The invention also relates to a method of scanning an image bearing document to produce signals representative of the images scanned, the steps which comprise: scanning the document line by line at a first relatively high speed; while scanning at the first speed, monitoring the images being scanned to detect halftone images, and when halftone images are detected, scanning the document at a second relatively low speed.
FIG. 1 is a schematic view of an exemplary document scanning apparatus embodying the principles of the present invention;
FIG. 2 is a schematic view illustrating the image scanning system of the present invention;
FIG. 3 is a schematic view illustrating details of the image processing apparatus used in the image scanning system of the present invention;
FIG. 4 is a plot of an exemplary halftone/line autocorrelation;
FIGS. 5a, 5b, 5c comprise block diagrams illustrating various combinations for processing line copy, halftone, and continuous tone images in accordance with the teachings of the present invention; and
FIG. 6 is a view illustrating an exemplary skip scanning pattern.
Referring particularly to FIG. 1, an exemplary scanning apparatus 10 embodying the principles of the present invention is thereshown. Scanning apparatus 10, which as will appear may operate in either a high or low speed image processing mode, includes a scanning array 12 disposed in preset spaced relation below an elongated document scanning slit 14 in document support member 15. Lamp pair 16 disposed below and on each side of scanning slit 14, serve to illuminate the portion of document 18 opposite slit 14. To facilitate illumination, sides 19 of support member 15 forming slit 14 are undercut. A suitable lens 20 may be provided to focus light rays reflected from the portion of document 18 opposite scanning slit 14 onto array 12.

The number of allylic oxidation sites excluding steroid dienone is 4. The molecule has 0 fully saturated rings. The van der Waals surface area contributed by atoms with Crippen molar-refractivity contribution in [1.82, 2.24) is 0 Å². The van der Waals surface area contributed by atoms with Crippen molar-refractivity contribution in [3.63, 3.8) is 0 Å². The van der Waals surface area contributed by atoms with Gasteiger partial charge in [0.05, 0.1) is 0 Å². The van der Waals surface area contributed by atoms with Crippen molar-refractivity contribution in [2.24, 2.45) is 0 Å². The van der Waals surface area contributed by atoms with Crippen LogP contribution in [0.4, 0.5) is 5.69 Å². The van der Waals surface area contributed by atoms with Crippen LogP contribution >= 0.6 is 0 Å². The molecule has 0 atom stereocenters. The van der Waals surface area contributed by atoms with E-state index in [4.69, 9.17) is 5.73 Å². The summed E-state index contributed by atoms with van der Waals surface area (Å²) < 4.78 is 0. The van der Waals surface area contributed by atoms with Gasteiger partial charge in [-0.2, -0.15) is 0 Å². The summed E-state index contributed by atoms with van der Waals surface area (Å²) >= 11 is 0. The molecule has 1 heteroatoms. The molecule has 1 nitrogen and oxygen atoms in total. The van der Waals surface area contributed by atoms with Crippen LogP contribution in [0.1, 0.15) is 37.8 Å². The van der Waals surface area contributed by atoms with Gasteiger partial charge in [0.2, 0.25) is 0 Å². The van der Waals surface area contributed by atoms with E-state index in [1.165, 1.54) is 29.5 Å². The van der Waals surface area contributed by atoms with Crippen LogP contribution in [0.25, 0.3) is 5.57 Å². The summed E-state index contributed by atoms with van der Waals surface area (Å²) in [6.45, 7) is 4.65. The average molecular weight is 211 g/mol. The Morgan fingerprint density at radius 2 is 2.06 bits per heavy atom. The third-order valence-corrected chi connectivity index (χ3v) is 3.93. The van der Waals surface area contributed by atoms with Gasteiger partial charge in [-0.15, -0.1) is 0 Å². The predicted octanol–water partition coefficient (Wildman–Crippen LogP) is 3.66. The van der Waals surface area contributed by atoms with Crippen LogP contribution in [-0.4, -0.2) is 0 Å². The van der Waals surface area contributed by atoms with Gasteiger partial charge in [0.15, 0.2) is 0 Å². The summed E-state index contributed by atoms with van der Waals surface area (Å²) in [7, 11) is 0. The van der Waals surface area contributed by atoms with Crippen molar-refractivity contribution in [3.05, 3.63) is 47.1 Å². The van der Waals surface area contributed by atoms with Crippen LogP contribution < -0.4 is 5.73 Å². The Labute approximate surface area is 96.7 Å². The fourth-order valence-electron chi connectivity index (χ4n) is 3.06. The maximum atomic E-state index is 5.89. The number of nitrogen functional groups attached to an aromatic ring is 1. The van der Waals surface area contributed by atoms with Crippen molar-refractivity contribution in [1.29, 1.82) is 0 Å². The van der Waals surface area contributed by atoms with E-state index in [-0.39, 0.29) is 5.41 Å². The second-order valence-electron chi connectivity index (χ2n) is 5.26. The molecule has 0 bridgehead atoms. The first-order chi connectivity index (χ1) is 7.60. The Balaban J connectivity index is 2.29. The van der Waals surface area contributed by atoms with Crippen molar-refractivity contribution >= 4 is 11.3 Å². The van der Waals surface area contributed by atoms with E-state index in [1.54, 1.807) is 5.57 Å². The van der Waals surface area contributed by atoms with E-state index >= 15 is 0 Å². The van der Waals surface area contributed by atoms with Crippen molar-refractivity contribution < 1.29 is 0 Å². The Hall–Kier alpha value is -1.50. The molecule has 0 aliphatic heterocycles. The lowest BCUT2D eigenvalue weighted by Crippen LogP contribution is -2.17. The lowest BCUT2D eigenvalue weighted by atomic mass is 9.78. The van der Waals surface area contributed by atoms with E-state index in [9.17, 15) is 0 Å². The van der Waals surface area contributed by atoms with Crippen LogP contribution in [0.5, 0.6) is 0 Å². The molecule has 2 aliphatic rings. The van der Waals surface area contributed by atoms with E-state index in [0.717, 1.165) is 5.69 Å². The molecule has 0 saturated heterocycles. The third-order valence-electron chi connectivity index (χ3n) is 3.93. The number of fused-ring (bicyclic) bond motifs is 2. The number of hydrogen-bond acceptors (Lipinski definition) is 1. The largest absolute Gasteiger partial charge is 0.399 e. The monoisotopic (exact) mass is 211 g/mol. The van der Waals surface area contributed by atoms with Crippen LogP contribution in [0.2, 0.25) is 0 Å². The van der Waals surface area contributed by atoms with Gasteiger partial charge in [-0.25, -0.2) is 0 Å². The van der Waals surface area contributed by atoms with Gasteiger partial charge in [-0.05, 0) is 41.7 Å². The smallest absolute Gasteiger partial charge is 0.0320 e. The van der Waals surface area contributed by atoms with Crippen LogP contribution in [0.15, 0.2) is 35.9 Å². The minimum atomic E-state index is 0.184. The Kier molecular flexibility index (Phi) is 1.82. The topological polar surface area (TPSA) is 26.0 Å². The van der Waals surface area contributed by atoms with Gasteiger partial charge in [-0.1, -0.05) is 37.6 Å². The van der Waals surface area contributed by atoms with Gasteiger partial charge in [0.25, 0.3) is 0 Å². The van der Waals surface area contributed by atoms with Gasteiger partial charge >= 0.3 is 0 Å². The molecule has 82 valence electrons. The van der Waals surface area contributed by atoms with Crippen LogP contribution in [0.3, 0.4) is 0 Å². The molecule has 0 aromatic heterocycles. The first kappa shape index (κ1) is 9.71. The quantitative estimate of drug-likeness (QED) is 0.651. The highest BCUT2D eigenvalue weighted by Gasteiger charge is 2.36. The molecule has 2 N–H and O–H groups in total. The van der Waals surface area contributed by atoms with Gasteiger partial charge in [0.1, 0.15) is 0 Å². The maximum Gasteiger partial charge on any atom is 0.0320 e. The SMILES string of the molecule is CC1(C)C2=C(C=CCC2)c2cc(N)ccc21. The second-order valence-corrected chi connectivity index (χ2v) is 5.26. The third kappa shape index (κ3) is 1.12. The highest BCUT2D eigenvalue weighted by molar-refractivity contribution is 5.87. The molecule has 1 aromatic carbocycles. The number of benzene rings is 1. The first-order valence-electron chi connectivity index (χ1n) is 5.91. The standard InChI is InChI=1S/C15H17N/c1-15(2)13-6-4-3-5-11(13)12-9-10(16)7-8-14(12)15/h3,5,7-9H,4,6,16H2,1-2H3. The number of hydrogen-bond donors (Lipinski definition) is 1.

While a single array 12 is shown herein, it will be appreciated the multiple scanning arrays may be employed. In that event the arrays may be arranged so that the fields of view of the arrays overlap.
A document feed roll 24 is provided to advance the document 18 to be scanned across scanning slit 14. Feed roll 24 is preferably driven by a suitable step motor 25 (shown in FIG. 2). Document support member 15 forms a substantially flat supporting surface 27 across which document 18 to be scanned is transported by feed roll 24. A catch tray 29 is preferably provided downstream of scanning slit 14 to receive scanned documents. Documents to be scanned may be supplied to feed roll 24 by any suitable means, as for example, by hand.
In operation, successive line scans are made across the document 18 by array 12 as the document is stepped across the scanning slit 14 by feed roll 24. As will be understood by those skilled in the art, the individual viewing elements that comprise array 12 are sampled successively as each line is scanned to produce a stream of image signals or pixels for each line scanned. The individual pixels produced each comprise a discrete voltage representation of the image area of document 18 viewed by the individual elements comprising array 12, the various voltage levels forming a relative measure of the image area gray scale.
One commercially available scanning array is a Fairchild 121-1728 pixel 2 phase linear array maufactured by Fairchild Manufacturing Company.
In content, the image on original 18 may be composed entirely of line copy (L.C.), or low frequency halftone or high frequency halftone (H.T.), or continuous tone (C.T.), or combinations thereof. Where the original image consists of line copy as for example a typed page, the image pixels may be converted to either one of two voltage levels, one representing non-image or background areas; the other image areas.